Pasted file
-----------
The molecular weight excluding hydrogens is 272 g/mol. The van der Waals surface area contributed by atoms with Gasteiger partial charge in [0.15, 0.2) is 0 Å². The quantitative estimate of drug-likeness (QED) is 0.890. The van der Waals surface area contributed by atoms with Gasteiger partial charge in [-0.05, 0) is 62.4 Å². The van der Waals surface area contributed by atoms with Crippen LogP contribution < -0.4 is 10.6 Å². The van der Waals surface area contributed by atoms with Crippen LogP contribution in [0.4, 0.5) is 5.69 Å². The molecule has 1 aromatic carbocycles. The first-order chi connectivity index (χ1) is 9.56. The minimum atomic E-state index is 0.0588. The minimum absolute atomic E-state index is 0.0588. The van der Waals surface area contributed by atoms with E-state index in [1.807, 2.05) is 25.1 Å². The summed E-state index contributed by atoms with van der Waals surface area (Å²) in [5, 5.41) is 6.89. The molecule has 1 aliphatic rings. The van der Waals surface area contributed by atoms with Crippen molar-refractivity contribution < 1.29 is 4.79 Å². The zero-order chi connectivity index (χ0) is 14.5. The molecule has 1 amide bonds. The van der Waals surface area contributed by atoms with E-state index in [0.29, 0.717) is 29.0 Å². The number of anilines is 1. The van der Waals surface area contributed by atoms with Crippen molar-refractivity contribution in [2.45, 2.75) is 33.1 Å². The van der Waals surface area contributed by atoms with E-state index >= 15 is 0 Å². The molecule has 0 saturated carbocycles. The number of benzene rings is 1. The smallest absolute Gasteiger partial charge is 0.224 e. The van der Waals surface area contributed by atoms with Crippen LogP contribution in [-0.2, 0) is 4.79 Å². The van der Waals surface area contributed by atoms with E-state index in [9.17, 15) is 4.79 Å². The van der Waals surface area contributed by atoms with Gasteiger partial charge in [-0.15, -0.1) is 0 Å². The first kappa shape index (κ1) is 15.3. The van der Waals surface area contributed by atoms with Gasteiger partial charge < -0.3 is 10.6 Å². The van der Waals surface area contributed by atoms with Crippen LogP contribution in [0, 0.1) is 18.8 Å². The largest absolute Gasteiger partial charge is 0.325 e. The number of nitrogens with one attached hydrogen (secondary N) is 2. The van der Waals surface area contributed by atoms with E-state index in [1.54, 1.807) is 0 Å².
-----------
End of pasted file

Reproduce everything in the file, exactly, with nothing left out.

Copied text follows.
The molecular weight excluding hydrogens is 272 g/mol. The van der Waals surface area contributed by atoms with Gasteiger partial charge in [0.15, 0.2) is 0 Å². The quantitative estimate of drug-likeness (QED) is 0.890. The van der Waals surface area contributed by atoms with Gasteiger partial charge in [-0.05, 0) is 62.4 Å². The van der Waals surface area contributed by atoms with Crippen LogP contribution < -0.4 is 10.6 Å². The van der Waals surface area contributed by atoms with Crippen LogP contribution in [0.4, 0.5) is 5.69 Å². The molecule has 1 aromatic carbocycles. The first-order chi connectivity index (χ1) is 9.56. The minimum atomic E-state index is 0.0588. The minimum absolute atomic E-state index is 0.0588. The van der Waals surface area contributed by atoms with E-state index in [1.807, 2.05) is 25.1 Å². The summed E-state index contributed by atoms with van der Waals surface area (Å²) in [5, 5.41) is 6.89. The molecule has 1 aliphatic rings. The van der Waals surface area contributed by atoms with Crippen molar-refractivity contribution < 1.29 is 4.79 Å². The zero-order chi connectivity index (χ0) is 14.5. The molecule has 1 amide bonds. The van der Waals surface area contributed by atoms with E-state index in [0.29, 0.717) is 29.0 Å². The number of anilines is 1. The van der Waals surface area contributed by atoms with Crippen molar-refractivity contribution in [2.45, 2.75) is 33.1 Å². The van der Waals surface area contributed by atoms with E-state index >= 15 is 0 Å². The molecule has 0 saturated carbocycles. The number of benzene rings is 1. The smallest absolute Gasteiger partial charge is 0.224 e. The van der Waals surface area contributed by atoms with Crippen LogP contribution in [-0.2, 0) is 4.79 Å². The van der Waals surface area contributed by atoms with E-state index in [9.17, 15) is 4.79 Å². The van der Waals surface area contributed by atoms with Gasteiger partial charge in [-0.15, -0.1) is 0 Å². The first kappa shape index (κ1) is 15.3. The van der Waals surface area contributed by atoms with Gasteiger partial charge < -0.3 is 10.6 Å². The van der Waals surface area contributed by atoms with Crippen LogP contribution in [0, 0.1) is 18.8 Å². The largest absolute Gasteiger partial charge is 0.325 e. The number of nitrogens with one attached hydrogen (secondary N) is 2. The van der Waals surface area contributed by atoms with E-state index in [1.54, 1.807) is 0 Å².